The British mid-season transfer window witnessed a number of proposed transfers taken to the Home Office Appeal due to players not receiving an automatic work permit from the British Government. Socceroo Mile Sterjovski’s move from Turkish club Genclerbirligi to English Premier League (EPL) side Derby County was one such case. This case highlights the important implications for Australian players when circumstances require Football Federation Australia (FFA) to select only Australian or European based players to play in certain Socceroos matches.

To be eligible for an English work permit:

  1. a player must have played for his country in at least 75% of its competitive ‘A’ team matches when he was available for selection, during the two years preceding the date of the application; and
  2. the player’s country must be at or above 70th place in the official FIFA world rankings when averaged over the two years preceding the date of the application.

With Australia placed well within the top 70 in the FIFA rankings at 48, Mile definitely satisfied the second criteria. However, he did not receive an automatic work permit as he did not meet the first criteria of having played 75 per cent of international matches over the past two years for Australia. Crucially, Mile only missed the 75 per cent mark by one match and this was through no fault of his own. No European based Socceroo, including Harry Kewell, Tim Cahill or Mark Viduka, were selected for the match, which was an AFC Cup qualifier in Australia featuring A-League players only.

The PFA and Mile’s lawyer, Simon Konstantinidis, with the support of the English PFA, assisted Mile to a successful appeal and his move to Derby County has now been finalised. An important point raised in the appeal was that Mile’s transfer to the EPL would enhance the quality of the game. Fellow Socceroos based in the EPL including Mark Schwarzer, Brett Emerton and Mark Viduka provided key testimonials on behalf of Mile on this point. FFA was also very supportive by providing statistical information and testimonies, including a letter of reference from former Socceroos Coach, Graham Arnold.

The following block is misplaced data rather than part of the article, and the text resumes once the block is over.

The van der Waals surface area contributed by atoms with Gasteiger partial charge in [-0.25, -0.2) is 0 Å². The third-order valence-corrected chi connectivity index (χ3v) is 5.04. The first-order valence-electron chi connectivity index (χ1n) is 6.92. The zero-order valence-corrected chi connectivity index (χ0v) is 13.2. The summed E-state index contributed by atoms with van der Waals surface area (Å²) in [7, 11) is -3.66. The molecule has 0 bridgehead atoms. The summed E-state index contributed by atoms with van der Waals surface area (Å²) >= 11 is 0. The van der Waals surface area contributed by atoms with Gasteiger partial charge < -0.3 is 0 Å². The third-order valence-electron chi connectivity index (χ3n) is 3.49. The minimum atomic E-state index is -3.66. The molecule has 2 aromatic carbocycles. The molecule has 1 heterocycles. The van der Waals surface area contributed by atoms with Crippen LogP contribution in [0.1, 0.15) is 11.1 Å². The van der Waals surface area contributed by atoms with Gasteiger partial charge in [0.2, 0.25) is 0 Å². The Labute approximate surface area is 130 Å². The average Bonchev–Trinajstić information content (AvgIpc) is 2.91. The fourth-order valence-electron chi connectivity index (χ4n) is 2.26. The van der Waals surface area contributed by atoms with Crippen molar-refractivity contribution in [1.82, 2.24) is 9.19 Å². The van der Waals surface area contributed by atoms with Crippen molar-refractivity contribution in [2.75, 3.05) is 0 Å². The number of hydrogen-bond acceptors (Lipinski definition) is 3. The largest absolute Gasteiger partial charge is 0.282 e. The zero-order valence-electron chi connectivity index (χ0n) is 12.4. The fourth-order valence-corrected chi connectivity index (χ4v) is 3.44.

The PFA’s Memorandum of Understanding (MOU) with FFA contains the following important provisions which safeguards the rights of players to represent their country:

  • 7.1: With respect to player availability for national team matches and competitions, FFA and the PFA reaffirm that a player’s selection to play for his or her country represents the game’s highest honour and that this right shall not be compromised in any way. The parties shall encourage the full participation of Australian players in matches involving their country, recognising the unique opportunity Australian international matches at home present to promote and develop the game.
  • 7.3: In particular, FFA and the PFA agree that an A-League player shall not be prevented from playing for Australia where there is a conflict between the fixtures for the A-League and international matches, including the Socceroos. FFA shall endeavour to reduce the incidence of such conflict. A-League players of other nationalities shall be free to represent their country in accordance with the regulations of FIFA.

Occasionally, circumstances may prevent A-League players from being selected (eg. Australia’s recent home international in London against Nigeria). The PFA monitors these games to endeavour to ensure they will not subsequently adversely affect the rights of A-League players to seek a UK Work Permit.

Socceroo Mile Sterjovski.